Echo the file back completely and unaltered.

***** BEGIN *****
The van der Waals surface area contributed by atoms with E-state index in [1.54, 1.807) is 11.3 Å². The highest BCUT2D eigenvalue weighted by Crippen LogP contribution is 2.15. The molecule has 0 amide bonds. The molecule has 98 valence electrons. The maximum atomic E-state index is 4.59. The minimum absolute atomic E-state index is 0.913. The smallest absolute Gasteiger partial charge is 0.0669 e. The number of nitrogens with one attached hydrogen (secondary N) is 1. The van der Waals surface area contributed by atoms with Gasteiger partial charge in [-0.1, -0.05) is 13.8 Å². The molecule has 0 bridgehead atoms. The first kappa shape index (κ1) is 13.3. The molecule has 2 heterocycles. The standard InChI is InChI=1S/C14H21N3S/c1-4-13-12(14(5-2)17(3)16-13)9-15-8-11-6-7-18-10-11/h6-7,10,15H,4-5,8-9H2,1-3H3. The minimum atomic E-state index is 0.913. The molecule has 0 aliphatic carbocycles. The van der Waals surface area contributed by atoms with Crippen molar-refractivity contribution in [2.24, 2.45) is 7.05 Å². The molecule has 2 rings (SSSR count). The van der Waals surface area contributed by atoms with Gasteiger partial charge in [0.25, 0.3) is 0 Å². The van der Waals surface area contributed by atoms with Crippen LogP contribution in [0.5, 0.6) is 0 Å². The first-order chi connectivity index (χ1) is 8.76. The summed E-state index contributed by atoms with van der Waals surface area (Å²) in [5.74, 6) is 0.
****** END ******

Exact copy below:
The van der Waals surface area contributed by atoms with E-state index in [1.54, 1.807) is 11.3 Å². The highest BCUT2D eigenvalue weighted by Crippen LogP contribution is 2.15. The molecule has 0 amide bonds. The molecule has 98 valence electrons. The maximum atomic E-state index is 4.59. The minimum absolute atomic E-state index is 0.913. The smallest absolute Gasteiger partial charge is 0.0669 e. The number of nitrogens with one attached hydrogen (secondary N) is 1. The van der Waals surface area contributed by atoms with Gasteiger partial charge in [-0.1, -0.05) is 13.8 Å². The molecule has 0 bridgehead atoms. The first kappa shape index (κ1) is 13.3. The molecule has 2 heterocycles. The standard InChI is InChI=1S/C14H21N3S/c1-4-13-12(14(5-2)17(3)16-13)9-15-8-11-6-7-18-10-11/h6-7,10,15H,4-5,8-9H2,1-3H3. The minimum atomic E-state index is 0.913. The molecule has 0 aliphatic carbocycles. The van der Waals surface area contributed by atoms with Crippen molar-refractivity contribution in [2.24, 2.45) is 7.05 Å². The molecule has 2 rings (SSSR count). The van der Waals surface area contributed by atoms with Gasteiger partial charge in [0.25, 0.3) is 0 Å². The van der Waals surface area contributed by atoms with Crippen LogP contribution in [0.5, 0.6) is 0 Å². The first-order chi connectivity index (χ1) is 8.76. The summed E-state index contributed by atoms with van der Waals surface area (Å²) in [5.74, 6) is 0.